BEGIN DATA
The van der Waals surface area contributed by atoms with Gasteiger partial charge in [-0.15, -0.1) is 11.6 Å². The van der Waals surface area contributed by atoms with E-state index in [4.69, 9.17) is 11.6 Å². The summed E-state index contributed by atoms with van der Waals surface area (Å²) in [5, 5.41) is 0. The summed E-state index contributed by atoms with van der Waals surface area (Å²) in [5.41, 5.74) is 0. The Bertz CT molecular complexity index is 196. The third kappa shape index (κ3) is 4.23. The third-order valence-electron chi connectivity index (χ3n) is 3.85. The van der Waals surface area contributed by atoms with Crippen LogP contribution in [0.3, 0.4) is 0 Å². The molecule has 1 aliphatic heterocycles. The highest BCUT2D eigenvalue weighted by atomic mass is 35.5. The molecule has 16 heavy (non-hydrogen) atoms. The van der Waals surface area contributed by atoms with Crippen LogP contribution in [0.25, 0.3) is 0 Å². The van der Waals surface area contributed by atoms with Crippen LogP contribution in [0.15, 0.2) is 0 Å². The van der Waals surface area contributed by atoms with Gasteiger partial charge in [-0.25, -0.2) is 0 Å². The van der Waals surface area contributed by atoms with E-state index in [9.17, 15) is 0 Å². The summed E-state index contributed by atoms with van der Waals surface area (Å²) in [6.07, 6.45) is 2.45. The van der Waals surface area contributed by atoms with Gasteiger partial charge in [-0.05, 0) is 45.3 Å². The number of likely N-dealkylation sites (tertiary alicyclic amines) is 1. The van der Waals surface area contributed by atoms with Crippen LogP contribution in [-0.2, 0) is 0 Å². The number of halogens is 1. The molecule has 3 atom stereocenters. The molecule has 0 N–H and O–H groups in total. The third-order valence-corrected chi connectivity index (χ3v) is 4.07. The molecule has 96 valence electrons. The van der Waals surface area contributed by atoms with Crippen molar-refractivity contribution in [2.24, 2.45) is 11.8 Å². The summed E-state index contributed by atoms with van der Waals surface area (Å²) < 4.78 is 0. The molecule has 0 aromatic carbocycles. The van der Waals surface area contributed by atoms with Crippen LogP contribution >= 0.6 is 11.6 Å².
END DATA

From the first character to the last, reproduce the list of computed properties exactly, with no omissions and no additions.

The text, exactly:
The van der Waals surface area contributed by atoms with Gasteiger partial charge in [-0.15, -0.1) is 11.6 Å². The van der Waals surface area contributed by atoms with E-state index in [4.69, 9.17) is 11.6 Å². The summed E-state index contributed by atoms with van der Waals surface area (Å²) in [5, 5.41) is 0. The summed E-state index contributed by atoms with van der Waals surface area (Å²) in [5.41, 5.74) is 0. The Bertz CT molecular complexity index is 196. The third kappa shape index (κ3) is 4.23. The third-order valence-electron chi connectivity index (χ3n) is 3.85. The van der Waals surface area contributed by atoms with Crippen LogP contribution in [0.3, 0.4) is 0 Å². The molecule has 1 aliphatic heterocycles. The highest BCUT2D eigenvalue weighted by atomic mass is 35.5. The molecule has 16 heavy (non-hydrogen) atoms. The van der Waals surface area contributed by atoms with Crippen LogP contribution in [0.25, 0.3) is 0 Å². The van der Waals surface area contributed by atoms with Crippen LogP contribution in [0.15, 0.2) is 0 Å². The van der Waals surface area contributed by atoms with Gasteiger partial charge in [-0.25, -0.2) is 0 Å². The van der Waals surface area contributed by atoms with E-state index in [9.17, 15) is 0 Å². The summed E-state index contributed by atoms with van der Waals surface area (Å²) in [6.07, 6.45) is 2.45. The van der Waals surface area contributed by atoms with Gasteiger partial charge in [-0.05, 0) is 45.3 Å². The number of likely N-dealkylation sites (tertiary alicyclic amines) is 1. The van der Waals surface area contributed by atoms with Crippen LogP contribution in [-0.2, 0) is 0 Å². The number of halogens is 1. The molecule has 3 atom stereocenters. The molecule has 0 N–H and O–H groups in total. The third-order valence-corrected chi connectivity index (χ3v) is 4.07. The molecule has 96 valence electrons. The van der Waals surface area contributed by atoms with Crippen molar-refractivity contribution in [2.24, 2.45) is 11.8 Å². The summed E-state index contributed by atoms with van der Waals surface area (Å²) < 4.78 is 0. The molecule has 0 aromatic carbocycles. The van der Waals surface area contributed by atoms with Crippen LogP contribution >= 0.6 is 11.6 Å².